Meet Red Cross Blood Ambassador John Giehl

Prior to becoming a Donor Ambassador in 2017, John was well versed in the blood donation process.  CaptureJohn served in Vietnam with the US Army Medical Corps. It was there that he grew aware of the life saving gift that was donation of blood. He promised himself that, if he didn’t return from ‘Nam in a body bag, he would return committed to becoming a blood donor. Since then, John has donated over 200 units.  

“Dr. John Giehl” was a psychologist with Tracy Unified School District for 33 years. His goal, upon retirement, was to continue learning and be of service. “My experience with American Red Cross aligns nicely with these endeavors,” he saysWhile enjoying interaction with both staff and fellow volunteers, I really appreciate my time in conversation with blood donors. Our lively post-donation discourse can morph in tone from solemn to gleeful. Each person has a story. 

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Red Cross Shelter Housed 12 After Stockton Apartment Ceiling Collapse

Stockton Apt Shelter

The American Red Cross sheltered 12 people Sunday night after a ceiling collapsed at a Stockton apartment complex.

Damage at the Meadow Green Apartments was caused by excessive water after weekend rains, according to local media reports.

Anyone who was directly affected by the incident who needs a place to stay is welcome at the shelter which is located at the Arnold Rue Community Center,  5758 Lorraine Ave, Stockton, CA, 95210.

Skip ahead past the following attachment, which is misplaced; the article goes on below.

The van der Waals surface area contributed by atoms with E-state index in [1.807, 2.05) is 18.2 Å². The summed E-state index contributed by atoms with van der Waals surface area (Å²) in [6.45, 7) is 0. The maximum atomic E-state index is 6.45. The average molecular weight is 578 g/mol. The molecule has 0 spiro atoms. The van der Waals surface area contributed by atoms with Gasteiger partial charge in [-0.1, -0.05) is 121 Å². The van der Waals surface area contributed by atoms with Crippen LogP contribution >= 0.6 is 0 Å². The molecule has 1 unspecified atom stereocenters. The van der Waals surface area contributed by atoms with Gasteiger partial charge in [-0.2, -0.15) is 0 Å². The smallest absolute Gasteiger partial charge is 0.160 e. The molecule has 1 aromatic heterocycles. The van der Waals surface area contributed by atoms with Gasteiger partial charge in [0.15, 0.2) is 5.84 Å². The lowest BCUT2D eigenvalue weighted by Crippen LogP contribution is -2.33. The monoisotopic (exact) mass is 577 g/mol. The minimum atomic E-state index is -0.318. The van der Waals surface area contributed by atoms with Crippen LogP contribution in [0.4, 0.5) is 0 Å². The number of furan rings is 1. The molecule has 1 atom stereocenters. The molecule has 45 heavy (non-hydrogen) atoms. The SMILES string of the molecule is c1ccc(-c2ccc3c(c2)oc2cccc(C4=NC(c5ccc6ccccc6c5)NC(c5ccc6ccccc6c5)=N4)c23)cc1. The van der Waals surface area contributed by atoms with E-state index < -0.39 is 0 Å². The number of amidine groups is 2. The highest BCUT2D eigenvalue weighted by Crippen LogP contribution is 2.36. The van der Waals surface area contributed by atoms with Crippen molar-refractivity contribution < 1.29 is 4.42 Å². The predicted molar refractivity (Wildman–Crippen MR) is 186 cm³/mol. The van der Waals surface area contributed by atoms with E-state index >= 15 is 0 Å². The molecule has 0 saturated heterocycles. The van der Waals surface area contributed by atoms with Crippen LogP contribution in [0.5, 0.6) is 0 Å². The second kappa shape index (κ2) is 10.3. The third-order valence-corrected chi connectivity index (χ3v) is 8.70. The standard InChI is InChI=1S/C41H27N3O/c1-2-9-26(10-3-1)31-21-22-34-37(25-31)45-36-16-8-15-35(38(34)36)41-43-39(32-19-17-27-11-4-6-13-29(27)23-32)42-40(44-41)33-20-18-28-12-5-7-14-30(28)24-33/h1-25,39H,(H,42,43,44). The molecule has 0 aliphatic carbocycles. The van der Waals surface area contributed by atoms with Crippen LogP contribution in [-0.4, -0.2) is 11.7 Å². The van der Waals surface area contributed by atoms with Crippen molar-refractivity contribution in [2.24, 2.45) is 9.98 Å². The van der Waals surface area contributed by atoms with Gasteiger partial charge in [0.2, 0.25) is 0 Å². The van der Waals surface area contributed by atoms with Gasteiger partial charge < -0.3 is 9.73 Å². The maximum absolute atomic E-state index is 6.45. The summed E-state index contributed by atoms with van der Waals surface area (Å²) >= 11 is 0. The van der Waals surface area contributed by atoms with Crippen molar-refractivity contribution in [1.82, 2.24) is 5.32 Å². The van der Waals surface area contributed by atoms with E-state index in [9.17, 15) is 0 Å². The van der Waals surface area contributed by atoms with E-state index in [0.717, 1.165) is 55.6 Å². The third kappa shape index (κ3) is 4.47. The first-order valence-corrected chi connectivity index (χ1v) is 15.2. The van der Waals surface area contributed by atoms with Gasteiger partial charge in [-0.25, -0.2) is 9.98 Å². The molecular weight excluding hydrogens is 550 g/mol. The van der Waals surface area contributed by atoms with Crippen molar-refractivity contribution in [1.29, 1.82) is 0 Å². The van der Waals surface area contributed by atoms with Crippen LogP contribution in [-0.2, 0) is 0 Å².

The Red Cross provides for immediate needs at our shelters, including a place to sleep, food and beverages.

You can support the Red Cross by making a donation at redcross.org.

Urgent Call for Blood Donations

Blood Drive at the Rayburn House Building Capitol Hill 2017

This message is from Chris Hrouda, President, Red Cross Biomedical Services:

 I am reaching out to alert you that last month the Red Cross collected approximately 11,500 fewer type O blood donations than needed—causing these donations to be distributed to hospitals faster than they are coming in. As such, the American Red Cross is issuing a critical shortage appeal for type O blood donations, nationwide on Tuesday, May 14.

This shortage is particularly relevant given that May is Trauma Awareness Month and the unique role type O blood donations play in the treatment of trauma patients. Right now, the Red Cross has just six units of type O blood available for every 100,000 people, but more than double that amount is needed every day.

When Seconds Count—Type O is Critical

As you know, type O blood is the most needed blood group by hospitals but is often in short supply. Type O negative is the universal blood type and what emergency room personnel reach for when there’s not enough time to determine a patient’s blood type in the most serious situations.

According to Dr. Jennifer Andrews, a pediatric hematologist who oversees the blood bank at Vanderbilt University Medical Center in Nashville, O negative is like liquid gold to us in the blood bank and especially to our colleagues in the trauma service. Oftentimes trauma victims are brought to our hospital in extremis dying of their injuries and we don’t have enough time to get their blood type here in our blood bank. So very commonly trauma centers, across the U.S. will give them O negative blood red blood cells when we don’t know their blood type because that’s compatible with every blood type.”